I am unable to "source/run" my tcsh alias, which is as below:

alias inp1 "grep -i "final_model" /scr/cb2TempProd/tmp/$USER/\!:1/Simulation/Input/assemble.preprocessing | sed 's#.*<##; s/>$//'"
  • where \!:1 = Manual input

  • Desired Output = /scr/cb2TempProd/tmp/$USER/test/Simulation/Input/X1_X_XXXX_XXXXXX15X_H10EK011.inp

  • I will use additional alias (predefined) on Desired Output =

    alias inp2 "gdyn `grep -i "final_model" /scr/cb2TempProd/tmp/$USER/\!:1/Simulation/Input/assemble.preprocessing | sed 's#.*<##; s/>$//'`"

  • first issue = solving non-compatible variable error (while sourcing alias file)
  • second issue = can i have both outputs in single alias

In csh, the variable substitution always occurs within double quotes, and cannot be prevented by a backslash:

% echo "$"
Illegal variable name.
% echo "\$"
Variable name must contain alphanumeric characters.
% echo "\\$"
Variable name must contain alphanumeric characters.
% echo \$

This is different from the bourne shell and is documented in the manpage[1]:

After the input line is aliased and parsed, and before each command is executed, variable substitution is performed, keyed by $ characters. This expansion can be prevented by preceding the $ with a \ except within double quotes ("), where it always occurs, and within single quotes ('), where it never occurs. Strings quoted by backticks (` `) are interpreted later (see Command substitution below), so $ substitution does not occur there until later, if at all. A $ is passed unchanged if followed by a blank, tab, or end-of-line.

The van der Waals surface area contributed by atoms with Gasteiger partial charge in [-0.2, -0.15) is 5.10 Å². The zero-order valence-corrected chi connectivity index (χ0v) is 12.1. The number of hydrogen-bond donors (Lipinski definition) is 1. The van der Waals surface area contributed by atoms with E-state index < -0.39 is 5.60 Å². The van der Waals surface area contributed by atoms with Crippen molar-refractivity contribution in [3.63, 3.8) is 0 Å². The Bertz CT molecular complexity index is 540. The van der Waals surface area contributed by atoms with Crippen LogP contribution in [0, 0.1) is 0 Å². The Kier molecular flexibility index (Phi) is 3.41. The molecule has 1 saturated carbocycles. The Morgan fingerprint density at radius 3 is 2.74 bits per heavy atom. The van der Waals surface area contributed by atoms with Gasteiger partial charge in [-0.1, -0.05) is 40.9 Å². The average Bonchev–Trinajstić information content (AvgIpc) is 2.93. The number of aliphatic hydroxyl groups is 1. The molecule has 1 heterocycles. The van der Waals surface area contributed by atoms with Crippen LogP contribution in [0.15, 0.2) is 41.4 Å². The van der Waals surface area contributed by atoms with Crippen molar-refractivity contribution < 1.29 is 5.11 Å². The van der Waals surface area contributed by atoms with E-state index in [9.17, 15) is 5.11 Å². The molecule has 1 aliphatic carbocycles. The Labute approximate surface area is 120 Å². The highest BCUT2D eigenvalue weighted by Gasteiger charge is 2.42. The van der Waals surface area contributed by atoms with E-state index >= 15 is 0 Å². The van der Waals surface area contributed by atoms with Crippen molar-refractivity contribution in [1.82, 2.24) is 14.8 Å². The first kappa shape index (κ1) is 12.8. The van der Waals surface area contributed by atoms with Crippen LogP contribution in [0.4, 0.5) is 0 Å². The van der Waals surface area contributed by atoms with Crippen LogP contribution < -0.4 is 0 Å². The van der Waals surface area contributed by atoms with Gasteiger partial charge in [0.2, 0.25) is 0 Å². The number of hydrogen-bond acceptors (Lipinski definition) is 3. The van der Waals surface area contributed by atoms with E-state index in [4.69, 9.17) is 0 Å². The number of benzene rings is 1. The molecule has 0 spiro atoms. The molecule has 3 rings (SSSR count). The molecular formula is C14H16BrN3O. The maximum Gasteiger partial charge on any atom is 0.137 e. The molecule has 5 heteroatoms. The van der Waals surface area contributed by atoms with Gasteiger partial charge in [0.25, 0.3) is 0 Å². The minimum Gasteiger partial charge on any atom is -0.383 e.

The easiest way out for your alias may be to start/stop the double quoting before/after the \$:

alias inp1 "grep -i 'final_model' /scr/cb2TempProd/tmp/$USER/\!:1/Simulation/Input/assemble.preprocessing | sed 's#.*<##; s/>"\$"//'"

For your second alias, I think you should simply reuse inp1 instead of trying to paste it in:

alias inp2 'gdyn `inp1 \!:1`'

[1] that's the manpage of csh, but the quotings & substitutions are absolutely similar in tcsh.

| improve this answer | |
  • I did. works well. is it possible to have both outputs in one alias ? – Nayak Apr 3 '19 at 11:44
  • you mean both inp1 and inp2? maybe alias inp3 'set v = `inp1 \!:1`; echo "$v"; gdyn "$v"' – mosvy Apr 3 '19 at 11:48
  • klassik....works well too... :) Thank you very much for quick & correct support. – Nayak Apr 3 '19 at 11:58

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